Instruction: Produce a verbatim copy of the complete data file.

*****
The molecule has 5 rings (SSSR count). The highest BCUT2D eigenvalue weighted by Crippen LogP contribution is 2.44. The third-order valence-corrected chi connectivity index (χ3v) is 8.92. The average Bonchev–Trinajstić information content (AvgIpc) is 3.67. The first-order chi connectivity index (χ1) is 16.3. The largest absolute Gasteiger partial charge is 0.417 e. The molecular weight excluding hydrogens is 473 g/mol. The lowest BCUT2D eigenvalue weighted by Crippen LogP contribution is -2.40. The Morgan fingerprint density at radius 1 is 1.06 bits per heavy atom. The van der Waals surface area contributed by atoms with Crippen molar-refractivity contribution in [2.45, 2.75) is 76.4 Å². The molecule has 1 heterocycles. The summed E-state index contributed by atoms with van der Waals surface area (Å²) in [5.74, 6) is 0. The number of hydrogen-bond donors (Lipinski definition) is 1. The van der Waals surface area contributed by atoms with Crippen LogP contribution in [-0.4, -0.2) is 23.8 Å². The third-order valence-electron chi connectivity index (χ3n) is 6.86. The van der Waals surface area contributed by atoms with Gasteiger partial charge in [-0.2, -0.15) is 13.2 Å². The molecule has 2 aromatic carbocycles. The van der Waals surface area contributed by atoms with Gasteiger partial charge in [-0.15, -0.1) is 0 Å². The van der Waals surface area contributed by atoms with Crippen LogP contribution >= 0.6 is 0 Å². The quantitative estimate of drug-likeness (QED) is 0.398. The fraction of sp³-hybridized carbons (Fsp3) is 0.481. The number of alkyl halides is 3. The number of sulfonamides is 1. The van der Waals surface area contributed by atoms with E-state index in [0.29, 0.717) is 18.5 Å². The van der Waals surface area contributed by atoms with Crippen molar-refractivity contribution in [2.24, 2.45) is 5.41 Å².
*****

The molecule has 5 rings (SSSR count). The highest BCUT2D eigenvalue weighted by Crippen LogP contribution is 2.44. The third-order valence-corrected chi connectivity index (χ3v) is 8.92. The average Bonchev–Trinajstić information content (AvgIpc) is 3.67. The first-order chi connectivity index (χ1) is 16.3. The largest absolute Gasteiger partial charge is 0.417 e. The molecular weight excluding hydrogens is 473 g/mol. The lowest BCUT2D eigenvalue weighted by Crippen LogP contribution is -2.40. The Morgan fingerprint density at radius 1 is 1.06 bits per heavy atom. The van der Waals surface area contributed by atoms with Crippen molar-refractivity contribution in [2.45, 2.75) is 76.4 Å². The molecule has 1 heterocycles. The summed E-state index contributed by atoms with van der Waals surface area (Å²) in [5.74, 6) is 0. The number of hydrogen-bond donors (Lipinski definition) is 1. The van der Waals surface area contributed by atoms with Crippen LogP contribution in [-0.4, -0.2) is 23.8 Å². The third-order valence-electron chi connectivity index (χ3n) is 6.86. The van der Waals surface area contributed by atoms with Gasteiger partial charge in [-0.2, -0.15) is 13.2 Å². The molecule has 2 aromatic carbocycles. The van der Waals surface area contributed by atoms with Gasteiger partial charge in [-0.15, -0.1) is 0 Å². The van der Waals surface area contributed by atoms with Crippen LogP contribution >= 0.6 is 0 Å². The quantitative estimate of drug-likeness (QED) is 0.398. The fraction of sp³-hybridized carbons (Fsp3) is 0.481. The number of alkyl halides is 3. The number of sulfonamides is 1. The van der Waals surface area contributed by atoms with E-state index in [0.29, 0.717) is 18.5 Å². The van der Waals surface area contributed by atoms with Crippen molar-refractivity contribution in [2.24, 2.45) is 5.41 Å².